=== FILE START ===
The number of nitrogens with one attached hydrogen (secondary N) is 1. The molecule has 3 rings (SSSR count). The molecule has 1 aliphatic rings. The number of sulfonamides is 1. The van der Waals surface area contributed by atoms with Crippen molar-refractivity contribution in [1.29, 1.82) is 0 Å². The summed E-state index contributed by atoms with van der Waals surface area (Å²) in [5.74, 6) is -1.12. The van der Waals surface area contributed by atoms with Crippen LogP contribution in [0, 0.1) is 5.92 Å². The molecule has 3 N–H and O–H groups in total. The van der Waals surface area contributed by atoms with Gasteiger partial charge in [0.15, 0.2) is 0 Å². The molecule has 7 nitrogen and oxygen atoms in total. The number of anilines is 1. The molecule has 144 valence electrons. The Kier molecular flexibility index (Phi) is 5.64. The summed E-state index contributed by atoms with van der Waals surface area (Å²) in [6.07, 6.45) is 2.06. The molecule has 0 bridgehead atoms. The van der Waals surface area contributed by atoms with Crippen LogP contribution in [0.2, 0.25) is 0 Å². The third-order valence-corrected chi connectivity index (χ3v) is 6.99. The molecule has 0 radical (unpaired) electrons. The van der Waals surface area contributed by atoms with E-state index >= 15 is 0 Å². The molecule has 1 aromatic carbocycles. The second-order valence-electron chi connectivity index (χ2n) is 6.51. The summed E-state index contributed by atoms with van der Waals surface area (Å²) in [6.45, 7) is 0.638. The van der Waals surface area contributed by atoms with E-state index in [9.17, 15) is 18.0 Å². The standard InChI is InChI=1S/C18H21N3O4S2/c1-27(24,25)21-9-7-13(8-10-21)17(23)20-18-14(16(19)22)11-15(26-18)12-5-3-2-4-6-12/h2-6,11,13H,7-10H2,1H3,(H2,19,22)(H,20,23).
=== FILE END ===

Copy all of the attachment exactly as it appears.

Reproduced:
The number of nitrogens with one attached hydrogen (secondary N) is 1. The molecule has 3 rings (SSSR count). The molecule has 1 aliphatic rings. The number of sulfonamides is 1. The van der Waals surface area contributed by atoms with Crippen molar-refractivity contribution in [1.29, 1.82) is 0 Å². The summed E-state index contributed by atoms with van der Waals surface area (Å²) in [5.74, 6) is -1.12. The van der Waals surface area contributed by atoms with Crippen LogP contribution in [0, 0.1) is 5.92 Å². The molecule has 3 N–H and O–H groups in total. The van der Waals surface area contributed by atoms with Gasteiger partial charge in [0.15, 0.2) is 0 Å². The molecule has 7 nitrogen and oxygen atoms in total. The number of anilines is 1. The molecule has 144 valence electrons. The Kier molecular flexibility index (Phi) is 5.64. The summed E-state index contributed by atoms with van der Waals surface area (Å²) in [6.07, 6.45) is 2.06. The molecule has 0 bridgehead atoms. The van der Waals surface area contributed by atoms with Crippen LogP contribution in [0.2, 0.25) is 0 Å². The third-order valence-corrected chi connectivity index (χ3v) is 6.99. The molecule has 0 radical (unpaired) electrons. The van der Waals surface area contributed by atoms with E-state index >= 15 is 0 Å². The molecule has 1 aromatic carbocycles. The second-order valence-electron chi connectivity index (χ2n) is 6.51. The summed E-state index contributed by atoms with van der Waals surface area (Å²) in [6.45, 7) is 0.638. The van der Waals surface area contributed by atoms with E-state index in [9.17, 15) is 18.0 Å². The standard InChI is InChI=1S/C18H21N3O4S2/c1-27(24,25)21-9-7-13(8-10-21)17(23)20-18-14(16(19)22)11-15(26-18)12-5-3-2-4-6-12/h2-6,11,13H,7-10H2,1H3,(H2,19,22)(H,20,23).